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Science, Technology, Engineering & Math (STEM) Education

It is ASCE policy to actively develop, support and promote programs which initiate and expand an awareness and use of math and science; particularly as they relate to civil engineering. Students at all levels, no matter what careers they ultimately pursue, need a strong background in basic math and science to participate in our increasingly technical society. Students who want to pursue careers based in math and science need the necessary skills in those subjects. Highly qualified students need to be encouraged to pursue skills in math and science. ASCE specifically supports:

  • Strengthen effective Science-Technology-Engineering-Math (STEM) education programs at all levels - K-12, undergraduate, graduate, continuing ed, vocational, informal - at the National Science Foundation, the U.S. Department of Education, and other federal agencies with STEM related programs, and encourage better coordination of efforts among federal agencies that provide STEM education programs.
  • Encourage national elected officials and key opinion leaders to recognize and bring attention to the critical role that STEM education plays in U.S. competitiveness and our future economic prosperity.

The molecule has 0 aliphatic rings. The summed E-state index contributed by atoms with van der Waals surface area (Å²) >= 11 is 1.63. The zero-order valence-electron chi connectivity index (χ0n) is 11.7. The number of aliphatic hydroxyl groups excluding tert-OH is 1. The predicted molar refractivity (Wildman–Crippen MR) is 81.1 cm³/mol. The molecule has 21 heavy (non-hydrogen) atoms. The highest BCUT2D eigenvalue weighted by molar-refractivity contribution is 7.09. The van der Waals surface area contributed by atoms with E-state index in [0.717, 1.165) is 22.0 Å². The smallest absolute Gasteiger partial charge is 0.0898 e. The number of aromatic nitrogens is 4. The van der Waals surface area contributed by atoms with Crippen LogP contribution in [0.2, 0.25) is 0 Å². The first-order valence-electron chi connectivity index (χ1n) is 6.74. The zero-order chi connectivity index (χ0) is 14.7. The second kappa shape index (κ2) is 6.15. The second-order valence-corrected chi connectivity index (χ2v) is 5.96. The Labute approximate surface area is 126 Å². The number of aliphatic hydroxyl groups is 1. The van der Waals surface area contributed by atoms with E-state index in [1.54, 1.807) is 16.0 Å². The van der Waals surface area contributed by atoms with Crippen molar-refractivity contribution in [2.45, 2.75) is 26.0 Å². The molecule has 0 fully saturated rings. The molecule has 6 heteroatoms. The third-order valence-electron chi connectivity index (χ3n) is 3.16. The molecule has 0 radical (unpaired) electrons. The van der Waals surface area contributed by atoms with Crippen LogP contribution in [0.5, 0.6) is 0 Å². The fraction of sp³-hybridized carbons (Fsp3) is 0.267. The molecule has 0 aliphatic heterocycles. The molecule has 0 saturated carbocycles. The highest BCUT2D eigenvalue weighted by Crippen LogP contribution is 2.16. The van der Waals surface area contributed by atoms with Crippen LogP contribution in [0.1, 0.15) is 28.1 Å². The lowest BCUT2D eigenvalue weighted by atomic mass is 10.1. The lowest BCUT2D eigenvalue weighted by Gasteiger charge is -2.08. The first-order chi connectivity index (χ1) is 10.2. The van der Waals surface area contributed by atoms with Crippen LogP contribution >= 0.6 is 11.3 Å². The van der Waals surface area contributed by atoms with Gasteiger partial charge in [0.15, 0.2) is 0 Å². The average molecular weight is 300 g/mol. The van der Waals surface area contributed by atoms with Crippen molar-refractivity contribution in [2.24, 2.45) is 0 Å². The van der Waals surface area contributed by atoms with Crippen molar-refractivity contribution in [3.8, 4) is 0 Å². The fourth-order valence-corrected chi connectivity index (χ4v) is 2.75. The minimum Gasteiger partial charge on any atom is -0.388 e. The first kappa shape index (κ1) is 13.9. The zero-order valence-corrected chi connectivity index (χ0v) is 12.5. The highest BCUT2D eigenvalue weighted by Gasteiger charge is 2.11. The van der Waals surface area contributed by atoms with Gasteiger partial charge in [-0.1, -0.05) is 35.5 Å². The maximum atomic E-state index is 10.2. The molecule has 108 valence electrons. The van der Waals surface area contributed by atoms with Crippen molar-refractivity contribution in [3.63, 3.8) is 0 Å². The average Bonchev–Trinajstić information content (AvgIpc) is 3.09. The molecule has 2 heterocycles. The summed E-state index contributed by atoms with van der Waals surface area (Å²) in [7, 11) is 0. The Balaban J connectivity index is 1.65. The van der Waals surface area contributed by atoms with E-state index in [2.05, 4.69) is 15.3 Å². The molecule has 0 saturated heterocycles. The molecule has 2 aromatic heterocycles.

• Support making STEM a major component of the reauthorization on the No Child Left Behind Act.
  • Support Full authorized funding for major STEM programs at the Department of Education, the National Science Foundation an other federal agencies.   

Status Report

The No Child Left Behind Act expired in 2007. Efforts to reauthorize the program have been unsuccessful. In the coming year, efforts to reauthorize or replace the program will have a large impact on how STEM is taught in the U.S.

The American Competitiveness Initiative (ACI) focused on increases in spending for, among others things, federal civilian research and development and improved K-12 math and science education. The initiative was in response to the National Academies' report on U.S. competitiveness entitled Above the Gathering Storm, which places much emphasis on K-12 math and science education. It received partial funding for FY 2008.